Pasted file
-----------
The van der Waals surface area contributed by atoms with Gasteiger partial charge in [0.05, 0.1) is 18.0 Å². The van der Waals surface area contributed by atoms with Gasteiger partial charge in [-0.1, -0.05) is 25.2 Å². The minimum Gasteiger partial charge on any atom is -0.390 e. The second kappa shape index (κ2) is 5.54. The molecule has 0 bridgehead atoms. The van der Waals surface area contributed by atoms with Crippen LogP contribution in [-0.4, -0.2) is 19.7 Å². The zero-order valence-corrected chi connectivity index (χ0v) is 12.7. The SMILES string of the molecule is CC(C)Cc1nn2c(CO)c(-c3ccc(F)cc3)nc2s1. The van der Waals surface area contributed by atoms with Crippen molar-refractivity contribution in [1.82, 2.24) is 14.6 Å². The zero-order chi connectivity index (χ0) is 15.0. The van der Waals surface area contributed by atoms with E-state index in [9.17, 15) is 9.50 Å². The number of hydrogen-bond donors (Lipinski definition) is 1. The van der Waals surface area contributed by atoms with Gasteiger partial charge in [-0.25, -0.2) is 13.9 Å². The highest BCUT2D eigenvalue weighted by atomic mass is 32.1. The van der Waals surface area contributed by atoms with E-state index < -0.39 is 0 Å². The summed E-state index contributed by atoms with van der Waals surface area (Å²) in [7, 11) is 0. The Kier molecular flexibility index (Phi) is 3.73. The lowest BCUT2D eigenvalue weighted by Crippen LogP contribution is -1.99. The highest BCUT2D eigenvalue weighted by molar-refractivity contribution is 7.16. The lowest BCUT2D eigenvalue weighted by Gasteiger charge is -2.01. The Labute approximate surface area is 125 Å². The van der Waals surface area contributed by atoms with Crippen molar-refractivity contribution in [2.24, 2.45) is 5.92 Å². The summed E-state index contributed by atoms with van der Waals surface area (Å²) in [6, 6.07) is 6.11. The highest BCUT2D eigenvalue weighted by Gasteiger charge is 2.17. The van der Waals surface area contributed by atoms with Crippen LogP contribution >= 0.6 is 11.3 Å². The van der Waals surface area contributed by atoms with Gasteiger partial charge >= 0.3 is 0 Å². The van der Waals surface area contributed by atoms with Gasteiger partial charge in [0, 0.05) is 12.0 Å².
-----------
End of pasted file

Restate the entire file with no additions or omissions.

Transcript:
The van der Waals surface area contributed by atoms with Gasteiger partial charge in [0.05, 0.1) is 18.0 Å². The van der Waals surface area contributed by atoms with Gasteiger partial charge in [-0.1, -0.05) is 25.2 Å². The minimum Gasteiger partial charge on any atom is -0.390 e. The second kappa shape index (κ2) is 5.54. The molecule has 0 bridgehead atoms. The van der Waals surface area contributed by atoms with Crippen LogP contribution in [-0.4, -0.2) is 19.7 Å². The zero-order valence-corrected chi connectivity index (χ0v) is 12.7. The SMILES string of the molecule is CC(C)Cc1nn2c(CO)c(-c3ccc(F)cc3)nc2s1. The van der Waals surface area contributed by atoms with Crippen molar-refractivity contribution in [1.82, 2.24) is 14.6 Å². The zero-order chi connectivity index (χ0) is 15.0. The van der Waals surface area contributed by atoms with E-state index in [9.17, 15) is 9.50 Å². The number of hydrogen-bond donors (Lipinski definition) is 1. The van der Waals surface area contributed by atoms with Gasteiger partial charge in [-0.25, -0.2) is 13.9 Å². The highest BCUT2D eigenvalue weighted by atomic mass is 32.1. The van der Waals surface area contributed by atoms with E-state index < -0.39 is 0 Å². The summed E-state index contributed by atoms with van der Waals surface area (Å²) in [7, 11) is 0. The Kier molecular flexibility index (Phi) is 3.73. The lowest BCUT2D eigenvalue weighted by Crippen LogP contribution is -1.99. The highest BCUT2D eigenvalue weighted by molar-refractivity contribution is 7.16. The lowest BCUT2D eigenvalue weighted by Gasteiger charge is -2.01. The Labute approximate surface area is 125 Å². The van der Waals surface area contributed by atoms with Crippen molar-refractivity contribution in [2.24, 2.45) is 5.92 Å². The summed E-state index contributed by atoms with van der Waals surface area (Å²) in [6, 6.07) is 6.11. The highest BCUT2D eigenvalue weighted by Gasteiger charge is 2.17. The van der Waals surface area contributed by atoms with Crippen LogP contribution >= 0.6 is 11.3 Å². The van der Waals surface area contributed by atoms with Gasteiger partial charge >= 0.3 is 0 Å². The van der Waals surface area contributed by atoms with Gasteiger partial charge in [0, 0.05) is 12.0 Å².